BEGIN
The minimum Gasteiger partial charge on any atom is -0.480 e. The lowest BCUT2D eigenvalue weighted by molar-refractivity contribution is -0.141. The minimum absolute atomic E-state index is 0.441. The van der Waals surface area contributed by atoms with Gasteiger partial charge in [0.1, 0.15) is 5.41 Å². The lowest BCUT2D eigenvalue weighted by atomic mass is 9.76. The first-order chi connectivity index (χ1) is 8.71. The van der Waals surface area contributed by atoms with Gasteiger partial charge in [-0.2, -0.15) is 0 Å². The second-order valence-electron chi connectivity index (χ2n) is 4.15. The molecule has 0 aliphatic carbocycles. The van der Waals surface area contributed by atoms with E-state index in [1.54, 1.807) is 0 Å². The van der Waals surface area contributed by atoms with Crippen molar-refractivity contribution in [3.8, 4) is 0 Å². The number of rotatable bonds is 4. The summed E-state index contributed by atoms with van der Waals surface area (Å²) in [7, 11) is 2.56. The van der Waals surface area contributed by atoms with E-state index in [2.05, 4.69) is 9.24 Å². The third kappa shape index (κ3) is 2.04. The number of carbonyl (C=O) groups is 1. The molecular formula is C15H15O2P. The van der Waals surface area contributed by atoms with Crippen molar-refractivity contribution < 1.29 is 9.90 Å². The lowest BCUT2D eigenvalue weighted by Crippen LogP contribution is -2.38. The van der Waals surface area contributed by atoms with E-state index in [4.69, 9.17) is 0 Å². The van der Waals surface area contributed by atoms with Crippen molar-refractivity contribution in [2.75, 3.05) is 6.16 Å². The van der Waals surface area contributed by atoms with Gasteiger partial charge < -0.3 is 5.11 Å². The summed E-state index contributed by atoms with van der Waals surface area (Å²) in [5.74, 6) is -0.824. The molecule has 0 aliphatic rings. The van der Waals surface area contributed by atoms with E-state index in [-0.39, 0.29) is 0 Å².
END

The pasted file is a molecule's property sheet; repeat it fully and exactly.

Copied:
The minimum Gasteiger partial charge on any atom is -0.480 e. The lowest BCUT2D eigenvalue weighted by molar-refractivity contribution is -0.141. The minimum absolute atomic E-state index is 0.441. The van der Waals surface area contributed by atoms with Gasteiger partial charge in [0.1, 0.15) is 5.41 Å². The lowest BCUT2D eigenvalue weighted by atomic mass is 9.76. The first-order chi connectivity index (χ1) is 8.71. The van der Waals surface area contributed by atoms with Gasteiger partial charge in [-0.2, -0.15) is 0 Å². The second-order valence-electron chi connectivity index (χ2n) is 4.15. The molecule has 0 aliphatic carbocycles. The van der Waals surface area contributed by atoms with E-state index in [1.54, 1.807) is 0 Å². The van der Waals surface area contributed by atoms with Crippen molar-refractivity contribution in [3.8, 4) is 0 Å². The number of rotatable bonds is 4. The summed E-state index contributed by atoms with van der Waals surface area (Å²) in [7, 11) is 2.56. The van der Waals surface area contributed by atoms with E-state index in [2.05, 4.69) is 9.24 Å². The third kappa shape index (κ3) is 2.04. The number of carbonyl (C=O) groups is 1. The molecular formula is C15H15O2P. The van der Waals surface area contributed by atoms with Crippen molar-refractivity contribution < 1.29 is 9.90 Å². The lowest BCUT2D eigenvalue weighted by Crippen LogP contribution is -2.38. The van der Waals surface area contributed by atoms with E-state index in [4.69, 9.17) is 0 Å². The van der Waals surface area contributed by atoms with Crippen molar-refractivity contribution in [2.75, 3.05) is 6.16 Å². The van der Waals surface area contributed by atoms with Gasteiger partial charge < -0.3 is 5.11 Å². The summed E-state index contributed by atoms with van der Waals surface area (Å²) in [5.74, 6) is -0.824. The molecule has 0 aliphatic rings. The van der Waals surface area contributed by atoms with E-state index in [-0.39, 0.29) is 0 Å².